Faculty Advisor

Weathers, Pamela

Abstract

Artemisinin, found in Artemisia annua L., is the most effective treatment for malaria and other diseases. Unfortunately, A. annua does not produce enough artemisinin to treat the millions of malaria patients; therefore a better understanding of artemisinin biosynthesis is needed. Amorphadiene synthase and CYP71AV1 are the first two enzymes in the pathway, so a better understanding of their expression and regulation is important. In this study, shoots of A. annua were inoculated into rooting and shooting media and artemisinin levels and transcript levels of the two enzymes were measured. The results show that roots, or something associated with root development not only stimulated artemisinin production, but also increased the transcript levels of the ads and cyp71av1 genes.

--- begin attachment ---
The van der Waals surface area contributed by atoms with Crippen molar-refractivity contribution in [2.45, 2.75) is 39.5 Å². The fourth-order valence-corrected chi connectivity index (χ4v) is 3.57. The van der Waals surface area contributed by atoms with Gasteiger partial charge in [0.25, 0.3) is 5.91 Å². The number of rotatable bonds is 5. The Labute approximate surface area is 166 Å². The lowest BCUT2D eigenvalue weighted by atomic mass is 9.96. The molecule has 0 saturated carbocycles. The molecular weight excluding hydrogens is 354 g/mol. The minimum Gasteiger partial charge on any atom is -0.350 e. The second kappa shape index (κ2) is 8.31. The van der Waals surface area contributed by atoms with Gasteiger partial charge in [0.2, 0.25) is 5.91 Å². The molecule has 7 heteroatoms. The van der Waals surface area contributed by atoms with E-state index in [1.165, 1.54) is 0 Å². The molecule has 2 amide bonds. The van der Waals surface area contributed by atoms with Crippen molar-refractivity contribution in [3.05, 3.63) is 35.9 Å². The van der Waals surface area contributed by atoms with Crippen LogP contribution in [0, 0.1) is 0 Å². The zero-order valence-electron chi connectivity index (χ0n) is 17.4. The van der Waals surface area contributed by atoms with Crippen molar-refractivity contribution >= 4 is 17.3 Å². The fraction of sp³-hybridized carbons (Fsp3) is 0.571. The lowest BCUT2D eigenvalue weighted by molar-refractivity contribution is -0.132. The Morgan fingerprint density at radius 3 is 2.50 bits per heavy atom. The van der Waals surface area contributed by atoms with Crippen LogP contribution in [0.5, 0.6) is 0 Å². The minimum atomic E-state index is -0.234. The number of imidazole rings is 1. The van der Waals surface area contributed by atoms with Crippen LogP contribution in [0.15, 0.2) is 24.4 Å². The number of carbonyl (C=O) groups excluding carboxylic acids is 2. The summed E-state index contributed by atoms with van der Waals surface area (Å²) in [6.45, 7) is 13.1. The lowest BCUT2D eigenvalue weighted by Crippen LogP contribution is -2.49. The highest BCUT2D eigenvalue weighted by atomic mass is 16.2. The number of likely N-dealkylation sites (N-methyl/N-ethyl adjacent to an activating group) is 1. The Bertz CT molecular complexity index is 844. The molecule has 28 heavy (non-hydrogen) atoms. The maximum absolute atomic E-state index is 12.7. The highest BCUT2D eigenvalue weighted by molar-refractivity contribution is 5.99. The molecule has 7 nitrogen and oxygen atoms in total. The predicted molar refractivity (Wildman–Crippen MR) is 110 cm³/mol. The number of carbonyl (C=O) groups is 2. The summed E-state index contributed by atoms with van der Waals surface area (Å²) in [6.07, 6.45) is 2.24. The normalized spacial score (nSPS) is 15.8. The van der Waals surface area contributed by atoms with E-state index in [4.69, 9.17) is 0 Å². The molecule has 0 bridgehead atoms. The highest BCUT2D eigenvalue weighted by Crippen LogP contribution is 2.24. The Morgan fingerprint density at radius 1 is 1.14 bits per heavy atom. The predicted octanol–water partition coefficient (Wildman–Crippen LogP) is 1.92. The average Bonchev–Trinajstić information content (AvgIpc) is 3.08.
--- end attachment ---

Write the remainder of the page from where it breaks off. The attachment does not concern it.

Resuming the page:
Publisher

Worcester Polytechnic Institute

Date Accepted

April 2009

Major

Biochemistry

Project Type

Major Qualifying Project

Accessibility

Unrestricted

Advisor Department

Biology and Biotechnology

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